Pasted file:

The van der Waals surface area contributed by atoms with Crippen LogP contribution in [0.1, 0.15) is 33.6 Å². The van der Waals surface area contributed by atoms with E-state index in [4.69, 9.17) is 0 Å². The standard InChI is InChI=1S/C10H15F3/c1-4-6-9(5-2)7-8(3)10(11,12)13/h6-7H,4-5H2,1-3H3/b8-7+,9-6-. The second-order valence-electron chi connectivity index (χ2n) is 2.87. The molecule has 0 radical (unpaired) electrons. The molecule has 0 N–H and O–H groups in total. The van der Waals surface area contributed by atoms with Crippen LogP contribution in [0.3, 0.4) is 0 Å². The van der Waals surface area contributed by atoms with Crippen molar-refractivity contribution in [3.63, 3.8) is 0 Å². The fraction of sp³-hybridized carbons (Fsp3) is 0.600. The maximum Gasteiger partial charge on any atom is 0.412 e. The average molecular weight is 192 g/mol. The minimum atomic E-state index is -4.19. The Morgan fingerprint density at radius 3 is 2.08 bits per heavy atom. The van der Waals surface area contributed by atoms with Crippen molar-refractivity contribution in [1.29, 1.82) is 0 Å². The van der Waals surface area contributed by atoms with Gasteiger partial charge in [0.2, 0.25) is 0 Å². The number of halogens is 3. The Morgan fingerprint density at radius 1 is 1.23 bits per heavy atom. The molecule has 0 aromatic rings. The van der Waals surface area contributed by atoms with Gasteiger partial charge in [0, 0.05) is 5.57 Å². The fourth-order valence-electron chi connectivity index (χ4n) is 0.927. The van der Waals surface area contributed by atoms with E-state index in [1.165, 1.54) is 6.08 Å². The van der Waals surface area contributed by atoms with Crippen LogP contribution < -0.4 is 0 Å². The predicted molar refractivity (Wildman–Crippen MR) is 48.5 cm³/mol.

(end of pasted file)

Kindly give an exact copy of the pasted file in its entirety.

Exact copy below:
The van der Waals surface area contributed by atoms with Crippen LogP contribution in [0.1, 0.15) is 33.6 Å². The van der Waals surface area contributed by atoms with E-state index in [4.69, 9.17) is 0 Å². The standard InChI is InChI=1S/C10H15F3/c1-4-6-9(5-2)7-8(3)10(11,12)13/h6-7H,4-5H2,1-3H3/b8-7+,9-6-. The second-order valence-electron chi connectivity index (χ2n) is 2.87. The molecule has 0 radical (unpaired) electrons. The molecule has 0 N–H and O–H groups in total. The van der Waals surface area contributed by atoms with Crippen LogP contribution in [0.3, 0.4) is 0 Å². The van der Waals surface area contributed by atoms with Crippen molar-refractivity contribution in [3.63, 3.8) is 0 Å². The fraction of sp³-hybridized carbons (Fsp3) is 0.600. The maximum Gasteiger partial charge on any atom is 0.412 e. The average molecular weight is 192 g/mol. The minimum atomic E-state index is -4.19. The Morgan fingerprint density at radius 3 is 2.08 bits per heavy atom. The van der Waals surface area contributed by atoms with Crippen molar-refractivity contribution in [1.29, 1.82) is 0 Å². The van der Waals surface area contributed by atoms with Gasteiger partial charge in [0.2, 0.25) is 0 Å². The number of halogens is 3. The Morgan fingerprint density at radius 1 is 1.23 bits per heavy atom. The molecule has 0 aromatic rings. The van der Waals surface area contributed by atoms with Gasteiger partial charge in [0, 0.05) is 5.57 Å². The fourth-order valence-electron chi connectivity index (χ4n) is 0.927. The van der Waals surface area contributed by atoms with E-state index in [1.165, 1.54) is 6.08 Å². The van der Waals surface area contributed by atoms with Crippen LogP contribution < -0.4 is 0 Å². The predicted molar refractivity (Wildman–Crippen MR) is 48.5 cm³/mol.